Participation and Investment Decisions in a Retirement Plan: The Influence of Colleagues' Choices
This paper investigates whether peer effects play an important role in retirement savings decisions. We use individual data from the staff of a university to study whether individual decisions to enroll in a Tax Deferred Account plan sponsored by the university (and the choice of the mutual fund vendor for people who choose to enroll) are affected by the decisions of other employees in the same department. To overcome the identification problems, we separate the departments into sub-groups (along gender, status, age, and tenure lines) and we instrument the average participation of each peer group by the salary or tenure structure in this group. Our results suggest that peer effects are important. We find significant own-group peer effect on participation and on vendor's choice, but no cross-group peer effects.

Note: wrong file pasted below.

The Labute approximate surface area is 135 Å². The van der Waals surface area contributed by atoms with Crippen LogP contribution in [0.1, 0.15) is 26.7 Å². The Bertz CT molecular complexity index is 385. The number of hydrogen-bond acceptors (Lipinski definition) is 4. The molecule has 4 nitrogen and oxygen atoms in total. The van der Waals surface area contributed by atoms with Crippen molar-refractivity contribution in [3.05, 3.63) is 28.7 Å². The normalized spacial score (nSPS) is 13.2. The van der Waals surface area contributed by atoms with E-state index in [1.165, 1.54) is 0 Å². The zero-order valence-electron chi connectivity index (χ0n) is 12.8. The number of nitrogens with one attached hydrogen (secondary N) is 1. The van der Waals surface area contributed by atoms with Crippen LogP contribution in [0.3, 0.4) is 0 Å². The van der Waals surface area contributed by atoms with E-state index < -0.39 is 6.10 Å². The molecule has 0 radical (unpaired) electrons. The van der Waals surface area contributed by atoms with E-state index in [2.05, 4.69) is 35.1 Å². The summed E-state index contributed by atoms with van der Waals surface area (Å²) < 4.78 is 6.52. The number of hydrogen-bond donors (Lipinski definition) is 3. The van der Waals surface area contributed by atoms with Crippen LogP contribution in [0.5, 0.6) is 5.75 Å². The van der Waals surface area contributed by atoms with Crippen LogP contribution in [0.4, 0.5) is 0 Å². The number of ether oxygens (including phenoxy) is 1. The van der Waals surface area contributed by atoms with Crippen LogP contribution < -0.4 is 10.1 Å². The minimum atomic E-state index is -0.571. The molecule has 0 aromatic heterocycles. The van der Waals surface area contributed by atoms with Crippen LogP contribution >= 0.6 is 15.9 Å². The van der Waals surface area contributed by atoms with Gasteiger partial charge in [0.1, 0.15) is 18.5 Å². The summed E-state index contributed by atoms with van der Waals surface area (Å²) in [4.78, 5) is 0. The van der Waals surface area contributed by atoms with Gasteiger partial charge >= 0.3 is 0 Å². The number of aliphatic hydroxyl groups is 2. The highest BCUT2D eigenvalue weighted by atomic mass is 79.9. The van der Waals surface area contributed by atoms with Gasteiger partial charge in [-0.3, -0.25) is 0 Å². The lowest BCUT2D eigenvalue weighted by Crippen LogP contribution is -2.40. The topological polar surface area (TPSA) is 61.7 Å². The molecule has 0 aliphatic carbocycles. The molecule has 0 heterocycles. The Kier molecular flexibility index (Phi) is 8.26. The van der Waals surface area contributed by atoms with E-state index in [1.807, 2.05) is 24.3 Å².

Published: Duflo, Esther and Emmanuel Saez. "Participation And Investment Decisions In A Retirement Plan: The Influence Of Colleagues' Choices," Journal of Public Economics, 2002, v85(1,Jul), 121-148.